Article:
associations, sports teams and social gatherings. They were dependent on 
the villages in the valley only for supplies, medical support, cemeteries 
and of course work!

The hill villages were run down in the 1930s and then finally evacuated in 
the post war period with the families being rehoused in new estates in 
Patna and Dalmellington. The buildings were demolished and little remains 
to show 100 years of life on the plateau, save the memorials erected close 
the churches and the foundations of the rows - some close to the 
foundations of 17th century farms which were victims of earlier clearance 
policies! The moors are now inhabited only by wild life, the ghosts of the 
past and occasional visitors.

The village families were remarkable in their determination to improve the 
lot of their children and to provide the best education possible. As a 
result the descendants of those original Benwhat and Burnfoothill families 
have made their mark in several parts of Scotland in education and 
government, in New Zealand, the USA and in Canada.

After Lethanhill, the O.S map gives a track heading west, then circling back east to Burnfoothill, but all we could see was opencast workings with 'Danger' signs around. So, plan B (there wasn't one until now) was put into operation which saw us again make our way over to Corbie Craigs and down Dunaskin Glen. We lunched overlooking the confluence of the Dunaskin and Rough burns.

At Laight Castle I decided I wanted to get down on the promontory (top left).
Once down I took a ten second self timer, and though it doesn't look it on the photo there's quite a drop behind me.  Queen Brunhilde's waiting to see if King Alpin makes it back up to finish the walk.

 New buds and old tassles.

We walked by the railway stock to finish today's walk
There's some well rusting pieces here, a few reminding me of times long ago in my working life.
Another enjoyable, if a little disappointing (no villages), walk with my rambling friend from Ayrshire 


  1. Wonderful photos Jim of an area that has suffered so much from neglect. One of our older ramblers who now lives in Patna used to stay in one of the lost villages as he refers to them He still leads walks in that area today for interested groups.

  2. Great walk with some interesting history. By the way your "blackcap" is a reed bunting.

  3. Great post Jim with inspiring photos.
    I,ve had my eye on this walk for a couple of years now and really fancied it for the variety of landscapes.My mate Alex only does his lists of hills these days so it would have to be a solo visit unless he changes his mind after seeing this post.
    If not I,ll be doing this one soon.
    That earth castle looks amazing!

  4. Hi Gordon, there's been a number of times I've gone through Waterside on my way to Ayr and wondered what lay behind.

    Thanks for the correction Valerie, I looked up a Blackcap and thought it wasn't quite the bird in the picture. We heard Skylark song almost the whole walk.

    Hi Bob, you'd love this area, and I'd imagine you'd have more readable data than I've put into my post. I'm not 100% and that's my excuse.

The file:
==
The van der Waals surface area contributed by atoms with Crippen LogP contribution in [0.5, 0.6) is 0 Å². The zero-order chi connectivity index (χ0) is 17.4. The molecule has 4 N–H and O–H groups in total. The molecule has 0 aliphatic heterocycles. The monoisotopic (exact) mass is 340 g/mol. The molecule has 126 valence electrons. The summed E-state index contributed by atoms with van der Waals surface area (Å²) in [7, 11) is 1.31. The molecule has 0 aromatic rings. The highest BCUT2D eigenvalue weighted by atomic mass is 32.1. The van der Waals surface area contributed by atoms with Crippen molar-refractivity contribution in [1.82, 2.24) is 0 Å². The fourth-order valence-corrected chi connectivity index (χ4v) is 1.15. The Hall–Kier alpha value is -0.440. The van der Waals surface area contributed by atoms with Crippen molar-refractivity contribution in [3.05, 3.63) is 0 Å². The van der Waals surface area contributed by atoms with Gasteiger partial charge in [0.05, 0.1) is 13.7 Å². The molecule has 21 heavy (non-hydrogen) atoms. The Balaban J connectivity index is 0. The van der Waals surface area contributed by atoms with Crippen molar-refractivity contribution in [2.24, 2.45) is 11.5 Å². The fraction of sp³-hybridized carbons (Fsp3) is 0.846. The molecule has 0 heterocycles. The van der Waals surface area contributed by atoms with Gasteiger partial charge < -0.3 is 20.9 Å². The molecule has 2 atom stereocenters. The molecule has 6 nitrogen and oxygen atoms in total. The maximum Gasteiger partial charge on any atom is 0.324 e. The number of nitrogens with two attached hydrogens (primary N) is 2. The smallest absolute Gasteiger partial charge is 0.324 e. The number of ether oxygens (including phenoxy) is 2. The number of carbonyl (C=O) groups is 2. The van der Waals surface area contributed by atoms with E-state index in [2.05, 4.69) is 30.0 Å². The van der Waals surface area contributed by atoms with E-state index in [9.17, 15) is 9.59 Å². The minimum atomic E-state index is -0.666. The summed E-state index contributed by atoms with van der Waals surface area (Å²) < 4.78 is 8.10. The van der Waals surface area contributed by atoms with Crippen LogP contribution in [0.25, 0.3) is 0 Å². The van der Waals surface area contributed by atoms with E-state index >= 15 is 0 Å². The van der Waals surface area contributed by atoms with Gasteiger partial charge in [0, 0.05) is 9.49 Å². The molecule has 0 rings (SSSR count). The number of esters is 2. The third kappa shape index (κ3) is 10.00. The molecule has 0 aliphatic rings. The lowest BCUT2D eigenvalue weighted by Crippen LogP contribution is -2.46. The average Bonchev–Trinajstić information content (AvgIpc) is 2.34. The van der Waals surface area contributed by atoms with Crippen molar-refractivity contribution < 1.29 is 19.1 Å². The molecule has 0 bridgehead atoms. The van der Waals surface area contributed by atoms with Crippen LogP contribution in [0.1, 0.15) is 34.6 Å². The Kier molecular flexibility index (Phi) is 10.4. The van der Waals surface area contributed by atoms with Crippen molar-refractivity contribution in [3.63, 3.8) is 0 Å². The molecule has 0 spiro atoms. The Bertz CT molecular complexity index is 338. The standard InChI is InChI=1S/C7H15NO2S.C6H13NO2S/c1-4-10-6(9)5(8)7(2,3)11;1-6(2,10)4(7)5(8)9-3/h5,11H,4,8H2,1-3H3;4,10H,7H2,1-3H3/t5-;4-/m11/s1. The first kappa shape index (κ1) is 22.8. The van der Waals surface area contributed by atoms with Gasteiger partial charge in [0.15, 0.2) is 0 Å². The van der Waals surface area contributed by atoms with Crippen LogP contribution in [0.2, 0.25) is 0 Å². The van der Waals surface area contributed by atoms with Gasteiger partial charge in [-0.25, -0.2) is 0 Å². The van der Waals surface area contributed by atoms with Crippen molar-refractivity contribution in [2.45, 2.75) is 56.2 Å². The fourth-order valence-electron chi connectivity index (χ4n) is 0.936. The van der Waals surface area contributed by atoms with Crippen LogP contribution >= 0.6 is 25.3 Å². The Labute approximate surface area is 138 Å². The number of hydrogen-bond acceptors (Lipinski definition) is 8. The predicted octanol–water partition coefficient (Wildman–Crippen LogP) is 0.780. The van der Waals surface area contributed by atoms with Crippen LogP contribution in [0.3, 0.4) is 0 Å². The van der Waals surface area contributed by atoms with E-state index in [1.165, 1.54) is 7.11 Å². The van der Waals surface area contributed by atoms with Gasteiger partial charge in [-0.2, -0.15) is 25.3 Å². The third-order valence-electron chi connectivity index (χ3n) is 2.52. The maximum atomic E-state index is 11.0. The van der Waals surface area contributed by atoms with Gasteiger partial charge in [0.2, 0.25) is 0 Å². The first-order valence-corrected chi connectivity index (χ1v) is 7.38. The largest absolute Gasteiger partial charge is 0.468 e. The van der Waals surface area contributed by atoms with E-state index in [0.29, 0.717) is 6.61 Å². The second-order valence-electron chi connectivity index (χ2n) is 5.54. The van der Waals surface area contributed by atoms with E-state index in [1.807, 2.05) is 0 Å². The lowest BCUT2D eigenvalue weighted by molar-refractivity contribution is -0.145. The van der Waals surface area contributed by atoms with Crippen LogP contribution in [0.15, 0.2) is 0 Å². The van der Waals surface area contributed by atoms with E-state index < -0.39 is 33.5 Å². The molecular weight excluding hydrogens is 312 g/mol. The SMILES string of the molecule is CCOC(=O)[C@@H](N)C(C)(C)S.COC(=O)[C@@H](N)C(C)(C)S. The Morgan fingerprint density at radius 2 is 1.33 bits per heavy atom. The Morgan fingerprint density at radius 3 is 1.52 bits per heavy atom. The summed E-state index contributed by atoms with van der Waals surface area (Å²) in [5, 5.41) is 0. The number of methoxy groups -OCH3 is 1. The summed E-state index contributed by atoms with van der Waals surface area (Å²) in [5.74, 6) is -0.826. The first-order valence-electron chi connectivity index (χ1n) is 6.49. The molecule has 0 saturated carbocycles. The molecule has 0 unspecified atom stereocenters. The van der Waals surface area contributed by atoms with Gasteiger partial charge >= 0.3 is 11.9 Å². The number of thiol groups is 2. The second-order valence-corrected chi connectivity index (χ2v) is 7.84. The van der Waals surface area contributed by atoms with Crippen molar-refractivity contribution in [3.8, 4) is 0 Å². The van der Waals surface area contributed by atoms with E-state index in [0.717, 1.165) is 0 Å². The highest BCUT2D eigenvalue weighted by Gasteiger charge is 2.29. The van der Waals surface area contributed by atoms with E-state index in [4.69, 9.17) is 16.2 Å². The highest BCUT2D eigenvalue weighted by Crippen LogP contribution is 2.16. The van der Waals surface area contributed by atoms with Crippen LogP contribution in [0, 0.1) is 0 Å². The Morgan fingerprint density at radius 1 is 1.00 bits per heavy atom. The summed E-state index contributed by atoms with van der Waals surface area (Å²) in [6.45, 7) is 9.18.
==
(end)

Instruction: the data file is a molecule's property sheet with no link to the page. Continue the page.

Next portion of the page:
There's a book published in 2005 called 'Yesterday's Patna and the Lost Villages of Doon Valley', which I'll probably purchase before my next visit.It looks a fascinating read.

  5. What an interesting walk, with all that history, old and more recent.

    It seems you've found some friends of Thomas the Tank Engine!

  6. Thanks Maria, It's an area I'll be back to.
    As for Thomas's friends, I must try to get up to at least one of the 'steam open days' this summer, it'll be colourful.

  7. I'm sure I've passed Dunaskin on the way through Ayrshire in the car on many occasions - looks an interesting sort of place.
    The blackcap is a new bird for me - I'll have to keep my eyes open for them the next time I'm out and about in the country.

  8. It's the big chimneys that most people remember Sandy, and if you go from Kirkcudbright to Ayr you certainly pass it.
    The bird isn't a Blackcap as a knowledgeable blogger has pointed out. It's a Reed Bunting. A nice bird anyway.

  9. Re The Scottish Industrial Railway Centre - this continues to develop slowly (as of 2015) and will have a number of Steam Days this year, when visitors have the opportunity of travelling a short section of the former Dalmellington Iron Company's main line. It is operated entirely by volunteer members of the Ayrshire Railway Preservation Group, a charity registered in Scotland, SC016127.
    Please see our website for details -

    1. Thanks Norman, you volunteers do a sterling job. I'm hoping to get to one of your open days in the near future.
      Here's the link for interested readers.
      Scottish Industrial Railway Centre


Thanks for all your comments. I may not get to reply to them all, but you may be sure they'll be appreciated.

Related Posts Plugin for WordPress, Blogger...


Creative Commons License
This work is licenced under a Creative Commons Licence.

Morning deer

Morning deer
is someone watching me